Where does my water come from?
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Halifax Water operates three large state-of-the-art, ISO 14001 Certified, water supply plants and six modern smaller community supply plants to provide water to 360,000 customers throughout the Halifax Municipality.
Operators at all Halifax Water’s supply plants continuously monitor and adjust the treatment process to ensure the water output is of the highest possible quality.
Providing the Halifax region with safe, reliable, and affordable high-quality drinking water requires investment in infrastructure, research, and robust quality assurance and quality control programs. In order to ensure quality control is optimized, Halifax Water maintains an International Organization for Standardization (ISO) 14001 Environmental Management System Registration at the J. Douglas Kline (Halifax), Lake Major (Dartmouth), and Bennery Lake (Halifax Airport) Water Supply plants.
Lake recovery is the phenomenon whereby the reduction of acid rainfall in Nova Scotia has enabled the pH levels in local water sources to rise from a level that didn’t accommodate much biological activity, to a level that is very conducive to organic life. This shift in the pH level of local water sources is encouraging biological activity in our water sources, and while this is, of course, a very positive effect environmentally in both the United States and Canada, it brings with it a host of challenges in the treatment of these water sources for consumption. This increased level of organic life in Pockwock Lake was not present or planned for during the design of the J.D. Kline Water Supply Plant in the previous century.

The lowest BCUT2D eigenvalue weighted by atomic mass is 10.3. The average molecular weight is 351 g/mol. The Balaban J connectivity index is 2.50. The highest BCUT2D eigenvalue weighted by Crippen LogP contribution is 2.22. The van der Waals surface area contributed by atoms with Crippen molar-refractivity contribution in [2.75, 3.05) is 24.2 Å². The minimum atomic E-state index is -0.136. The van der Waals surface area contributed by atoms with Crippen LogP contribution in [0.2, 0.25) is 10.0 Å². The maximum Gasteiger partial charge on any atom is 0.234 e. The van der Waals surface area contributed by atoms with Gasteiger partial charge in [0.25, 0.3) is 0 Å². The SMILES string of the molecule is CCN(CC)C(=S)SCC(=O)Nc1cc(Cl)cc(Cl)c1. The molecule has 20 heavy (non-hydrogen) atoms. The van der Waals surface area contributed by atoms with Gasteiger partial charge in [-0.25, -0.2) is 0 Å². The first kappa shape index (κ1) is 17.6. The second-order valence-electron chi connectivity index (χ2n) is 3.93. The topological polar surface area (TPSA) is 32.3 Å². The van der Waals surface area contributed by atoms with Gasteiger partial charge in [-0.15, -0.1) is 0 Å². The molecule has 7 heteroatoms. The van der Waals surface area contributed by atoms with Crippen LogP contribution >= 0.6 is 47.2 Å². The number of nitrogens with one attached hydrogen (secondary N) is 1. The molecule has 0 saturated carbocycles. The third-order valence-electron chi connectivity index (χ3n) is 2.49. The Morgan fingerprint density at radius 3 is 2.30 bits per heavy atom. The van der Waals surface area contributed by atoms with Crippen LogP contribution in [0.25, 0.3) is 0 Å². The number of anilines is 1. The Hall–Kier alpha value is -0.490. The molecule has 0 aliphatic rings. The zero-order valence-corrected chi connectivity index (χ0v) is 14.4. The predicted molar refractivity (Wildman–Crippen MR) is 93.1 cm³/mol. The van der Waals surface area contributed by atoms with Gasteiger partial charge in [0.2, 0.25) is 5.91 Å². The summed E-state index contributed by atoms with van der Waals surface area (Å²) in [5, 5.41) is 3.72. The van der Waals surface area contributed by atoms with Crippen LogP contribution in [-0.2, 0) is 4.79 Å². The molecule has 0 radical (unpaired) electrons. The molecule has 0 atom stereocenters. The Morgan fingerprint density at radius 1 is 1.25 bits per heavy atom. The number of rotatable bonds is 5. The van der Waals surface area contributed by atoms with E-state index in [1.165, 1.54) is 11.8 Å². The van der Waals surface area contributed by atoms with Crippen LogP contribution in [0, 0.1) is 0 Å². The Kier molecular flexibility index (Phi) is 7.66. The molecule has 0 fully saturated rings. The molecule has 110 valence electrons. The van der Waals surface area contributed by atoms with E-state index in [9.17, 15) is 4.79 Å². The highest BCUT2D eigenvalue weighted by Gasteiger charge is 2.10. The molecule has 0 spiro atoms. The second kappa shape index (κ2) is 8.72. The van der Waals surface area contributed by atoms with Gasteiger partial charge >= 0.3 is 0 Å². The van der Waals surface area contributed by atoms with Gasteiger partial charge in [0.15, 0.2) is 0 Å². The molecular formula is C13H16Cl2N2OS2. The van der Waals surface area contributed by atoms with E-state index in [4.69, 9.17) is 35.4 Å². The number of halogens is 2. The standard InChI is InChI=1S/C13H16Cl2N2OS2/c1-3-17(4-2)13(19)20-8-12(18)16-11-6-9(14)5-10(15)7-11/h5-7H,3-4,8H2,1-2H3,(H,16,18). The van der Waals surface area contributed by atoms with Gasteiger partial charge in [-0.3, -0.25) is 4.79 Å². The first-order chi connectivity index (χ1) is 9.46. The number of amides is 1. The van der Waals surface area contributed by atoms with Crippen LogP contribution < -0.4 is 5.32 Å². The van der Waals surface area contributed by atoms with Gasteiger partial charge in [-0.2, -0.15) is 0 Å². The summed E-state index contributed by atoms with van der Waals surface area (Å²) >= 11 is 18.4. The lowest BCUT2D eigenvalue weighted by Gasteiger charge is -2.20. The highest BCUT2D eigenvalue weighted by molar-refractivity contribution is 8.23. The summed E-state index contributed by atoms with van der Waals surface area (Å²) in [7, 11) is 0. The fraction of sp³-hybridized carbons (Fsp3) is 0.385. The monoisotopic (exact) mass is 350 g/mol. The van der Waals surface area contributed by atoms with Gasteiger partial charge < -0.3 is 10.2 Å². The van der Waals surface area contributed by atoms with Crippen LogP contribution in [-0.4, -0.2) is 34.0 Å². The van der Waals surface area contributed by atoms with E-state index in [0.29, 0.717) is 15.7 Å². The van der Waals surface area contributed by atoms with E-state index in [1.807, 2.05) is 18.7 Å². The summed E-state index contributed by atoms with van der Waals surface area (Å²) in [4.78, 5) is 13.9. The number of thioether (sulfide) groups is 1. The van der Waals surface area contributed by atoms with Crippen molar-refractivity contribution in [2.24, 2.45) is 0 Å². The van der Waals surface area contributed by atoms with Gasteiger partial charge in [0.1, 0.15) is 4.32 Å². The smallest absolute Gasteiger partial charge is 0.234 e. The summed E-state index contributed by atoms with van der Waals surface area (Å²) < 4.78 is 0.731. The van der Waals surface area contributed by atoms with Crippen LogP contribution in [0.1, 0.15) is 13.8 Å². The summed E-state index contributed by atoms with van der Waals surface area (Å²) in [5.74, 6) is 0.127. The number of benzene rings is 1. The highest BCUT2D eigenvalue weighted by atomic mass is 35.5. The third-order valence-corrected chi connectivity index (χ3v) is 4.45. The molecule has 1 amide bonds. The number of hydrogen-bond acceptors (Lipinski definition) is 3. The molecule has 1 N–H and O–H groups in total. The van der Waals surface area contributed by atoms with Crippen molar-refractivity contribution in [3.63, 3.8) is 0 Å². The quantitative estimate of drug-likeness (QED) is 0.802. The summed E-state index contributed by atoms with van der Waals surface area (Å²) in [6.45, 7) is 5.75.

The J.D. Kline Water Supply Plant serves Halifax, Bedford, Sackville, Fall River, Waverley, and Timberlea. Pockwock Lake, which is the water supply for the J.D. Kline Water Supply Plant, is experiencing lake recovery.